Singapore, the Philippines, Sri Lanka and South Africa
Fr Linus Clovis Director of Family Life international
By Fr. Linus Clovis PhD
November 2005. Written in New Zealand.
Ideas have consequences. Their consequences may not be immediately evident but they will, as surely as day follows night, invariably reveal themselves.
Last updated at 7:50 AM on 25th January 2010 The Daily Mail
Martin Amis: The author has called for euthanasia booths on street corners and said 'the denial of death is a great curse' Euthanasia 'booths' should be established on street corners for pensioners to end their lives with 'a martini and a medal', novelist Martin Amis said yesterday.
Most statistics indicate that the overall divorce rate in the United States, among all people, religious or non-religious, is about 40% to 60%. The range is based on an average between first marriages, second marriages and third marriages. A first marriage has about a 50% chance at survival in the United States. Chances of survival go down with each consecutive marriage.
Now based on this information, and the statistical graph above, we can instantly see that the practice of any Christian religion does significantly help the survival chances for a marriage. Case in point; if the married Christian couple practices Catholic or Lutheran Christianity, the divorce rate is about 21%, which indicates the marriage has about a 79% chance at survival. If the married Christian couple practices Baptist Christianity, the divorce rate is about 29%, which indicates the marriage has about a 71% chance at survival. If the married Christian couple practices one of the new trendy "nondenominational" forms of Christianity, the divorce rate is about 34%, which indicates the marriage has about a 66% chance at survival.
What I find interesting about these statistics is that the more "ancient" and "traditional" the form of Christianity, the more likely a marriage is to survive. Granted, these are statistics, and based on an overall picture. We cannot apply them to each and every individual couple, and of course, there are always exceptions to every statistical rule. However, when we're looking at odds alone, we find that the best chance a marriage has at survival, in our incredibly decadent culture, is for the couple to practice some form of Christianity. However, of all the different forms of Christianity, Catholicism is one of two that is MOST LIKELY to increase the chances of a marriage survival. The only Protestant form of Christianity that compares is Lutheranism.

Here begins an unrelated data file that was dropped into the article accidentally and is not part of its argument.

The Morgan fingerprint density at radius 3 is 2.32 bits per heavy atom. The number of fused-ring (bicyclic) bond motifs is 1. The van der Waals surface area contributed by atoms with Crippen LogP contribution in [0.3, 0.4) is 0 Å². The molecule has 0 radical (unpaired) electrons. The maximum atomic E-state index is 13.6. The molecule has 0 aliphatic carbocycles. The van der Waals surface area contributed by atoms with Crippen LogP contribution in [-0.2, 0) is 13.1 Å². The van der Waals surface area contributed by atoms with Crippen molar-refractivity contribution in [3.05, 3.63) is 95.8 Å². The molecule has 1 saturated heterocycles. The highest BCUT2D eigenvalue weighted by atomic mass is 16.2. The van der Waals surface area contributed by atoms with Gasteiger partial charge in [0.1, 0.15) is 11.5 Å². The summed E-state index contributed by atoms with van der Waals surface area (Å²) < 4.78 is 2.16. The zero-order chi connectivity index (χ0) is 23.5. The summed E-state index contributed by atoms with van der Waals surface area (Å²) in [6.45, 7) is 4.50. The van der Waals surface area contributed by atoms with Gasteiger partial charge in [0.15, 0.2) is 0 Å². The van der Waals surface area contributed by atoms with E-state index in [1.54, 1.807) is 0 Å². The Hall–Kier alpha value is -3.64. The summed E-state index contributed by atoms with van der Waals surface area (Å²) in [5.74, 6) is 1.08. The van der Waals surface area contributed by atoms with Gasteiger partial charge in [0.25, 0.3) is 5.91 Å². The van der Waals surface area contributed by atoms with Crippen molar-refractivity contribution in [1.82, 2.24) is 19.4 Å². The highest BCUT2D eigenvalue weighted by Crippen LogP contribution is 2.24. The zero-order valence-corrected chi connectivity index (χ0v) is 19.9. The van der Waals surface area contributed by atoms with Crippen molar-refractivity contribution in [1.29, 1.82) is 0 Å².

A Political Agenda Is Trumping Science, Says Rick Fitzgibbons
Amid the push for same-sex unions in Canada and the recent overturning of Texas’ sodomy law, an aspect of the underlying issue is sometimes overlooked: the medical consequences of homosexual behavior.
To shed light on the medical and scientific research into same-sex attraction and homosexual behavior, ZENIT approached Dr. Rick Fitzgibbons. Fitzgibbons is a principal contributor to the Catholic Medical Association’s statement on “Homosexuality and Hope.”
By the Couple to couple League
Couples choose to practice Natural Family Planning for a variety of reasons. Important to many people is the issue of morality.
The services of the League are open to all regardless of religious affiliation or conviction, but that doesn’t mean that we teach NFP without moral and religious convictions.
by Fr Linus Clovis PhD
Tony Blair tells the Pope: you're wrong on homosexuality
(L'Osservatore Romano/AP) April 8, 2009 Times Newspaper
Humanae Vitae, Morality & Ethics, Vocations Add comments
It is [was] National Vocation Awareness week January 10-16.
[I had written this post a couple weeks ago, but had difficulty with my audio player plugin. Forgive my tardiness. But, hey, every week is vocations awareness week!]
by Kedidimetse Mpolokeng
Cohabiting is a small but growing way of life in many countries. Families have changed in the last several decades.
Instead of getting married, many people are living together or 'cohabiting'.
Descriptive Title: Sexual Abomination and Desolation
Author: Dr. Claude E. Newbury